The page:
To Stem or Not to Stem

Anybody out there like this trend of Martini Stemware without the ‘Stem’?

I’ve noticed a number of places serving my Martinis in glassware that is short, almost stubby, with a bulbous ‘foot’, and no noticeable ‘stem’.  The bowl is still an inverted triangle shape, but that’s about all that remains of the traditional Martini stem we all ‘grew up’ with.

I’m sure it doesn’t change the taste of the drink.  And it may actually keep the drink colder longer … see my past posts about cold stems.  Furthermore, with the lower center of mass it will make the glass less likely to tip over.  Would that be a reason the bar is using them?  Less breakage?

But it just doesn’t seem ‘right’.  Maybe I’m too much of a traditionalist, but I don’t think I like this trend.  Any comments or thoughts?

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To Stem or Not to Stem — 7 Comments

  1. It is an interesting question. Does the bulbous glassware better or worse then the stemmed classic martini glass. I am inclined towards the later. A bulbous glass would be more appropriate for a scotch or whisky, a strong spirit. The warmth of your hand flowing through the glassware and enhancing the quality of the spirit. By the same measure the same glassware would, I feel, inhibiting the pleasure from the martini by warming it too quickly. For a drink best served chilled, that increase in temperature may lessen the enjoyment. A long explanation perhaps, but hopefully a logical one to say when one partakes of a martini a long stem is the best.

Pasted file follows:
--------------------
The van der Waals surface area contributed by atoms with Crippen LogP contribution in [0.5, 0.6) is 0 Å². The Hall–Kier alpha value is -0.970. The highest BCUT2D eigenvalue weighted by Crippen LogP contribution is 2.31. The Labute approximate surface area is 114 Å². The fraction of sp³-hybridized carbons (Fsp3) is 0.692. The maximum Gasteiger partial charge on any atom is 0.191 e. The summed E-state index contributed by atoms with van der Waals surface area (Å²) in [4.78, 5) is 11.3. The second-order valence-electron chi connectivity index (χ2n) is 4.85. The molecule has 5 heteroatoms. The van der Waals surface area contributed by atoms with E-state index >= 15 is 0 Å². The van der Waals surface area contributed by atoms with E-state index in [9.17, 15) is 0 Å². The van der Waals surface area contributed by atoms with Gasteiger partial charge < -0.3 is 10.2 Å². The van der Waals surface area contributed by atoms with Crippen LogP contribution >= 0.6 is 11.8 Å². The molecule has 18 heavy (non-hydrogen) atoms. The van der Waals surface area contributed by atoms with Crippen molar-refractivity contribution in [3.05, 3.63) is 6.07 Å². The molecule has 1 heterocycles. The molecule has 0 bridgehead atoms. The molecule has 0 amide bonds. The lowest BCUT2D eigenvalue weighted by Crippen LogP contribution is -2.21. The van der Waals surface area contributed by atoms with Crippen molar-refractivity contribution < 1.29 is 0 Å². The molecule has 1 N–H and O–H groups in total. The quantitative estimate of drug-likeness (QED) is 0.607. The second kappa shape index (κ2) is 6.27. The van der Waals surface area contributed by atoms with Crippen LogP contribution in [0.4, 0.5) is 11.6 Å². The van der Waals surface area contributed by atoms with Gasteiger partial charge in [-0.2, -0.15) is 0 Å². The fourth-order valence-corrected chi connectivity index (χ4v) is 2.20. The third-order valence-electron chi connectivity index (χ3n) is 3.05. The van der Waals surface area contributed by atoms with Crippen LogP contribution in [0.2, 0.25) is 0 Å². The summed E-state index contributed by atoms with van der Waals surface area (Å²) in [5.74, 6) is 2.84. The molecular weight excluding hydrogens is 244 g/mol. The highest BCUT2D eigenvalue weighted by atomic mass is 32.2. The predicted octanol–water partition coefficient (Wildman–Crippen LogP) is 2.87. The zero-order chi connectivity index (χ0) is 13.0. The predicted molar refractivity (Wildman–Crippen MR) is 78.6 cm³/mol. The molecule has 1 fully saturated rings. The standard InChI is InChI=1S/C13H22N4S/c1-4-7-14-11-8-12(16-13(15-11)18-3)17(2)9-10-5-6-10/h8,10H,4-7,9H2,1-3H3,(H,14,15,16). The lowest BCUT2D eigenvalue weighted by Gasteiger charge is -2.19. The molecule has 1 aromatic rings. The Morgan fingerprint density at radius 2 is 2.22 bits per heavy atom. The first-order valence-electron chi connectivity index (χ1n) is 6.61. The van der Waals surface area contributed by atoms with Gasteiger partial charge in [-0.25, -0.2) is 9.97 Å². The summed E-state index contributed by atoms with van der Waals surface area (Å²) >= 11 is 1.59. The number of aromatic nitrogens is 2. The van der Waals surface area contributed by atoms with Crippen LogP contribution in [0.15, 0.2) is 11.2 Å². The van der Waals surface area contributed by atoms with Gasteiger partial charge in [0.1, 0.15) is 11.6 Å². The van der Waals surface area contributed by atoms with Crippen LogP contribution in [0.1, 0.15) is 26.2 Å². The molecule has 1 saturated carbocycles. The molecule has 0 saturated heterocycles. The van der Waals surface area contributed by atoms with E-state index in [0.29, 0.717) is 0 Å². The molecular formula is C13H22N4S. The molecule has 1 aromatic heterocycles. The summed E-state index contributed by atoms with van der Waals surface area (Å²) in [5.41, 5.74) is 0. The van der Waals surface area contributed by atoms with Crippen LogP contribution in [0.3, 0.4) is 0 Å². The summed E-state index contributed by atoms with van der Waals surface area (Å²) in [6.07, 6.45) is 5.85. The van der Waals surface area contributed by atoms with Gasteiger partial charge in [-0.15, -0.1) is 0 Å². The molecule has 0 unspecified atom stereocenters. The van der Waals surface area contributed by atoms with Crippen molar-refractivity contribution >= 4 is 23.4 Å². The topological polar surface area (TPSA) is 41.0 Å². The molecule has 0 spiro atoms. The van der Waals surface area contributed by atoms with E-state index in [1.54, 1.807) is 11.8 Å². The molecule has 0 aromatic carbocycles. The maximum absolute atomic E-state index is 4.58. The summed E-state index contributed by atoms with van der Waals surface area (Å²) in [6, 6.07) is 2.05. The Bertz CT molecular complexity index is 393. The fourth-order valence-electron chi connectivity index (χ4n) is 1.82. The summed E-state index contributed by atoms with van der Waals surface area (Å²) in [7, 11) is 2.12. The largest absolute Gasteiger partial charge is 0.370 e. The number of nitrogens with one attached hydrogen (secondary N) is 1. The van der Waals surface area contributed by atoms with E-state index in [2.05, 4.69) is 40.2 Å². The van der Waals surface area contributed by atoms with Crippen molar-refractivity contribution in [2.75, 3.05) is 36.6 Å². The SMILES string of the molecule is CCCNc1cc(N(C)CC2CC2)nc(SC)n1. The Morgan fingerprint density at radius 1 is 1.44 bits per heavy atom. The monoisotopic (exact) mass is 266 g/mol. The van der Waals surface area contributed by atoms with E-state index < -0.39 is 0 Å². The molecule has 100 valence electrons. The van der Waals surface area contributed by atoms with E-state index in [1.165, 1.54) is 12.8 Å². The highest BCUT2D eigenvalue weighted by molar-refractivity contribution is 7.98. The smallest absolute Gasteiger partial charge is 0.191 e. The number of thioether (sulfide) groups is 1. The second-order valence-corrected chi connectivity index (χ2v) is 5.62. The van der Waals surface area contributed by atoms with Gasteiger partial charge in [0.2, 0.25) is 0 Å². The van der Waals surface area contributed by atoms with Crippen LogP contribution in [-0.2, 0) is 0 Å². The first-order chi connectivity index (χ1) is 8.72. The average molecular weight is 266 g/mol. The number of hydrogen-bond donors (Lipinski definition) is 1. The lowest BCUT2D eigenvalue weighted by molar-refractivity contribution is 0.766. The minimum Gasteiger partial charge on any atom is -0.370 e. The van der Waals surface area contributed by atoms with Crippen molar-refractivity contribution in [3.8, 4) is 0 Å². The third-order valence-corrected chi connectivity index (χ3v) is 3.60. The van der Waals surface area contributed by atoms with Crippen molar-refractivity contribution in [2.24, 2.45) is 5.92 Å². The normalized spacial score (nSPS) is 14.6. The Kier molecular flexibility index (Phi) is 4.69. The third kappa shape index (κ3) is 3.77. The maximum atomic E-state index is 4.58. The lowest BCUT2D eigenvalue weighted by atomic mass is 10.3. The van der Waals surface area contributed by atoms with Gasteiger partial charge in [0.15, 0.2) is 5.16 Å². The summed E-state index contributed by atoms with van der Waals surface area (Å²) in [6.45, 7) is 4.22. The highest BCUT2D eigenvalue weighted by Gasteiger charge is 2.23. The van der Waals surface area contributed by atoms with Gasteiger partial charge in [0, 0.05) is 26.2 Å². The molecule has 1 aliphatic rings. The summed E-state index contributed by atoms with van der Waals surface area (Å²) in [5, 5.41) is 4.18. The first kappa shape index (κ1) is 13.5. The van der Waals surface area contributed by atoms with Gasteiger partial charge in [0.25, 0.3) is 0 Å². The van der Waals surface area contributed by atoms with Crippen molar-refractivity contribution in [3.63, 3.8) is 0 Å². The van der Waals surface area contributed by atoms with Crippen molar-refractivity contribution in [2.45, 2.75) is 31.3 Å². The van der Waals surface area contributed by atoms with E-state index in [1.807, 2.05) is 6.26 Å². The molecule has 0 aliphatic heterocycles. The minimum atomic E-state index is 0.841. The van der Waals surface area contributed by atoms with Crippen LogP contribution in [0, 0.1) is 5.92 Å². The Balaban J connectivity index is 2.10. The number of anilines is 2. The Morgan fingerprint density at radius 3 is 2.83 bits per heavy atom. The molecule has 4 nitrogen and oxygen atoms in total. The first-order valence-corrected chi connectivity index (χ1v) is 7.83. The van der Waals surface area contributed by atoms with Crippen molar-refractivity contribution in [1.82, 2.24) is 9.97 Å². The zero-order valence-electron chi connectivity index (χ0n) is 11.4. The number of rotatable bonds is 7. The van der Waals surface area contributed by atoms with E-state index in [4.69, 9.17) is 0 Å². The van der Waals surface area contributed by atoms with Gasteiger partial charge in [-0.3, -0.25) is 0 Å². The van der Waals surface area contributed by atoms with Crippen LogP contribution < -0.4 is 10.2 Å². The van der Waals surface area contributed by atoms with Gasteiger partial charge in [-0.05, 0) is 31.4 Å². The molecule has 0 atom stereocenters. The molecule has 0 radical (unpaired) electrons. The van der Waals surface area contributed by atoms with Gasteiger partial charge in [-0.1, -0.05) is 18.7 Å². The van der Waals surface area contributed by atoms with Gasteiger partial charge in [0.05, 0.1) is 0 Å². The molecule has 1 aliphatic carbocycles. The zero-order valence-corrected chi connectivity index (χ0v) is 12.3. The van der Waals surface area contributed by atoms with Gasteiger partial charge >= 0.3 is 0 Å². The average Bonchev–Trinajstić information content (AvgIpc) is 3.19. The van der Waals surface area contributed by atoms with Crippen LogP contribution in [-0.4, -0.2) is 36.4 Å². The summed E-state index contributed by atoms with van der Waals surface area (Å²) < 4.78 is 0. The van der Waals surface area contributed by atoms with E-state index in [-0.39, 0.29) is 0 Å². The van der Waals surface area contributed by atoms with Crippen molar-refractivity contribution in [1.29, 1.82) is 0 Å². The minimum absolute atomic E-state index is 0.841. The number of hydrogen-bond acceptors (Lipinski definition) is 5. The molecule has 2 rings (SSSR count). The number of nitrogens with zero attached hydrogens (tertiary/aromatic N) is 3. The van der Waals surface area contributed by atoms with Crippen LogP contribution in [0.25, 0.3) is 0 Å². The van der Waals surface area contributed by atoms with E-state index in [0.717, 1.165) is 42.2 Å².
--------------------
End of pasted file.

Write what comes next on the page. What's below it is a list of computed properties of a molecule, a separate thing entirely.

2. Hi, I have to say like you, I am a traditionalist and prefer the longer stem. I believe presentation is very important when it comes to food and drink therefore, to me a long stem has a classier look with a more feminine and pretty feel. Visual appeal is very important and my opinion is that a martini definitely tastes better when served in a glass with a longer stem…probably also the reason I am also not a fan of the stemless wine glass 😉

  3. The long stem is primarily to provide an extended thermal path to allow the glass to be held without imparting much heat from the drinker’s 98.6 degree hand. That’s the same reason that wine and champagne glasses have long stems–remember that wine and champagne, like the traditional martini, are served without added ice, which would otherwise help considerably to hold the liquid at its desired temperature.

    Glasses that are intended to be held in the user’s hand often hold considerable ice to stabilize the liquid’s temperature, as in the case of a Manhattan, Old Fashioned, or most “tall” drinks.

    From that standpoint, the ideal Martini glass should probably be nearly spherical, since that shape maximizes the internal volume while presenting the minimum surface area to the environment, where the heat transfer occurs.

    • Barrie, welcome my friend and thank you for your thoughts. I especially like the spherical glass concept. As you point out a sphere maximizes the volume to surface area ratio and this would absolutely minimize thermal losses. Excellent point.

    • In the case of Manhattans, they’re usually served up in a martini glass. The whole reason they’re not shaken is to avoid watering the drink down. Serving them on the rocks defeats this purpose.

  4. Pingback: The Perfect Martini Stem “Bowl” Shape! | The Guide to the Perfect Martini

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